OK, so you've adjusted the Idle Mixture on your 2 stroke Geely as described in Part I, and it runs a lot smoother when you first start taking off down the road. The only problem is that now you've noticed that when you get to about 34 throttle or so, the scooter seems to lag, and maybe even seems to run slower as you open it up to Wide Open Throttle (WOT). You might suspect that the Fuel Mixture still has something to do with it, and you might be right, but don't go back to tweaking on the mixture screw. As stated in Part I, the mixture screw only affects the fuel mixture from idle to about 14 throttle. Beyond that, it has very little effect on the way your Geely runs in the Midrange.

Fortunately, this is not a particularly difficult adjustment to make either, and the only tool you willneed is a pair of Needle Nose pliers.

First, crawl back under the right rear fender, and take another look at the carburetor. You already know about the Idle adjustment screws, now take a close look at the "Tower" above the Idle Speed Screw (the one on the left). You can see where the throttle cable goes into the top of the tower, and the top looks like it can unscrew like a bottle cap, doesn't it? Well, that's because it does!

Don't go playing with it yet. Start the scooter, and take it for a ride. When the engine is all warmed up, come to a stop at a place where you can make a long, straight, level run, and slowly begin to accelerate. Gradually, open the throttle to the point where the engine feels like it's beginning to lag. Hold the throttle steady at that position, and gradually push open the choke lever. The scooter usually will do one of two things. It will either begin to run a little better, or a little worse. In fact, it might even die altogether if you hold the choke too far open for too long. If it does, start it up, ride it around a bit, and try the test again. Do it several times. Be certain that the scooter responds the same way every time you give the choke lever a "nudge". Once you're sure of that, putt back home, shut the engine off, and get ready to do a little work on your machine.

With the scooter on the centerstand, reach up under the right rear fender and unscrew the top of the Carburetor "Tower". When it's loosened, lift it straight up to pull out the SLIDE and the JET NEEDLE. Be gentle, don't yank on it! The cable should be long enough for you to pull the SLIDE / JET NEEDLE assembly out where you can get a good look at it. Under the CAP, you should see a spring squeezed into the cylinder shaped SLIDE, with the JET NEEDLE sticking out the bottom.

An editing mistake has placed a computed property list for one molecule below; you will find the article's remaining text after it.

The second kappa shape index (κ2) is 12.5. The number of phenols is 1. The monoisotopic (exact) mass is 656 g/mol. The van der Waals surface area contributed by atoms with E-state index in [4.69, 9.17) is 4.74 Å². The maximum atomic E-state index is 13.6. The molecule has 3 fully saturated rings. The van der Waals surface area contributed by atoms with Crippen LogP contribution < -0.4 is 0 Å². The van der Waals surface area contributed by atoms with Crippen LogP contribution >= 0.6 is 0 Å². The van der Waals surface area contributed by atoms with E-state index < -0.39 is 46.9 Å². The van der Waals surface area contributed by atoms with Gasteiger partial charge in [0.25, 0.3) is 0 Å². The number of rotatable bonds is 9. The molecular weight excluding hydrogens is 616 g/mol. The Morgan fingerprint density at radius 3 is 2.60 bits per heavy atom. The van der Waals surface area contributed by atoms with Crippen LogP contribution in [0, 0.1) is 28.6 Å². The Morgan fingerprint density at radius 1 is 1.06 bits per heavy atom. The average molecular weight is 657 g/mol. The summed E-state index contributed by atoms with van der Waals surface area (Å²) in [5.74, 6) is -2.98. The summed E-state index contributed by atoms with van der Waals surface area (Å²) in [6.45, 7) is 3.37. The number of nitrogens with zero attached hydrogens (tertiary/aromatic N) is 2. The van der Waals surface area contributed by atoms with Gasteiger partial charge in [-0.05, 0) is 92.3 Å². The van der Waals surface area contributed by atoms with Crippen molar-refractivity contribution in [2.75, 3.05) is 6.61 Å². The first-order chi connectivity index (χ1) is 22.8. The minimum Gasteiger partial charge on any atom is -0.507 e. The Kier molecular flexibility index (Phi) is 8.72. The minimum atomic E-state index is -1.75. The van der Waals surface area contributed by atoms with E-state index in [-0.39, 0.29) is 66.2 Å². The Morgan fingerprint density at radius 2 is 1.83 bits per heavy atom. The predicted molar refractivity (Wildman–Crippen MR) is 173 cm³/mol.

First, let's take a good look at the SLIDE. Notice how the bottom has an ANGLE cut halfway across it. This ANGLE faces the INTAKE side in the Carburetor. It helps the air mix with the fuel while the SLIDE acts like a throttle valve.  There is also a NOTCH near the bottom and on one side of the slide. This NOTCH is where the IDLE SPEED screw (not the mixture screw) fits, and does its job of holding the slide up just a little so the scooter can idle. On the other side of the SLIDE, there is a GROOVE that runs the entire length of it. The GROOVE has two purposes. First, it allows the throttle cable to be removed from the slide, and second, inside the "Tower" there is a pin that runs in the GROOVE as the SLIDE runs up and down inside it. That keeps the SLIDE from twisting and turning as it does it's job. It's VERY IMPORTANT to remember all this for when you're ready to put it all back together!

Removing the SLIDE from the cable is easier if you hold the SLIDE ASSEMBLY in your left hand while you twist the throttle grip with your right hand. The SLIDE will compress the spring. Hold it together with your fingers as you twist the throttle grip back, and the end of the cable should poke out the bottom of the SLIDE. Lift the end of the cable up out of the groove, and let the spring push the slide off the cable. Hold onto it! You don't want it shooting off to God knows where.

Now, you should be holding the SLIDE / JET NEEDLE assembly in your hand. Look inside the slide, and you will see a hairpin type spring holding the JET NEEDLE in the bottom of the slide. Reach in there with your NEEDLE NOSE PLIERS to squeeze it gently and pull it out. Be careful, these things love to jump and hide too. Once the JET NEEDLE retaining spring has been removed, you can push the JET NEEDLE out of the SLIDE.

Take a good look at the JET NEEDLE. You can see it looks pretty much like,well, a needle. Tapered to a point on one end, and the "head" has five little grooves with the world's tiniest "E" clip in the middle one. This is the "standard" position for the "E" clip, and you adjust the midrange mixture by moving the "E" clip into a different position.

Carburetor Needle Diagram